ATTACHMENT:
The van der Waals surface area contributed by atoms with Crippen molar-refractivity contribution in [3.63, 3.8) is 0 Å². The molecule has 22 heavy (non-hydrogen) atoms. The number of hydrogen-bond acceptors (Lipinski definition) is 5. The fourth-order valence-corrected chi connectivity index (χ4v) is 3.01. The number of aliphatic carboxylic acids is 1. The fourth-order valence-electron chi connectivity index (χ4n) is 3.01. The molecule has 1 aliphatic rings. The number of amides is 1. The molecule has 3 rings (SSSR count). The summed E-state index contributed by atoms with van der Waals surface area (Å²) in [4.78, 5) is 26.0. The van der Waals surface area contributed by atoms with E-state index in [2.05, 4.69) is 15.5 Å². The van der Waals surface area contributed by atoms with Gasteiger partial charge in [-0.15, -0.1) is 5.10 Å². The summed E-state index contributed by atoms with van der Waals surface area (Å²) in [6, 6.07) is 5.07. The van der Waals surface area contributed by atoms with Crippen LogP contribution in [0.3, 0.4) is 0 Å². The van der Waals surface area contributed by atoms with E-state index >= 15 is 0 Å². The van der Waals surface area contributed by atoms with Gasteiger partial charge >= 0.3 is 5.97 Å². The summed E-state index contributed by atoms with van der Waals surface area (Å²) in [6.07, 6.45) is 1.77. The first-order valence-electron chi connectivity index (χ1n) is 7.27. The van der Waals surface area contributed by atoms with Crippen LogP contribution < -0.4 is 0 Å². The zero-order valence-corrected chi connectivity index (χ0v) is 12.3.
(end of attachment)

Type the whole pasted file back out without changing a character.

The van der Waals surface area contributed by atoms with Crippen molar-refractivity contribution in [3.63, 3.8) is 0 Å². The molecule has 22 heavy (non-hydrogen) atoms. The number of hydrogen-bond acceptors (Lipinski definition) is 5. The fourth-order valence-corrected chi connectivity index (χ4v) is 3.01. The number of aliphatic carboxylic acids is 1. The fourth-order valence-electron chi connectivity index (χ4n) is 3.01. The molecule has 1 aliphatic rings. The number of amides is 1. The molecule has 3 rings (SSSR count). The summed E-state index contributed by atoms with van der Waals surface area (Å²) in [4.78, 5) is 26.0. The van der Waals surface area contributed by atoms with E-state index in [2.05, 4.69) is 15.5 Å². The van der Waals surface area contributed by atoms with Gasteiger partial charge in [-0.15, -0.1) is 5.10 Å². The summed E-state index contributed by atoms with van der Waals surface area (Å²) in [6, 6.07) is 5.07. The van der Waals surface area contributed by atoms with Crippen LogP contribution in [0.3, 0.4) is 0 Å². The van der Waals surface area contributed by atoms with E-state index >= 15 is 0 Å². The van der Waals surface area contributed by atoms with Gasteiger partial charge >= 0.3 is 5.97 Å². The summed E-state index contributed by atoms with van der Waals surface area (Å²) in [6.07, 6.45) is 1.77. The first-order valence-electron chi connectivity index (χ1n) is 7.27. The van der Waals surface area contributed by atoms with Crippen LogP contribution < -0.4 is 0 Å². The zero-order valence-corrected chi connectivity index (χ0v) is 12.3.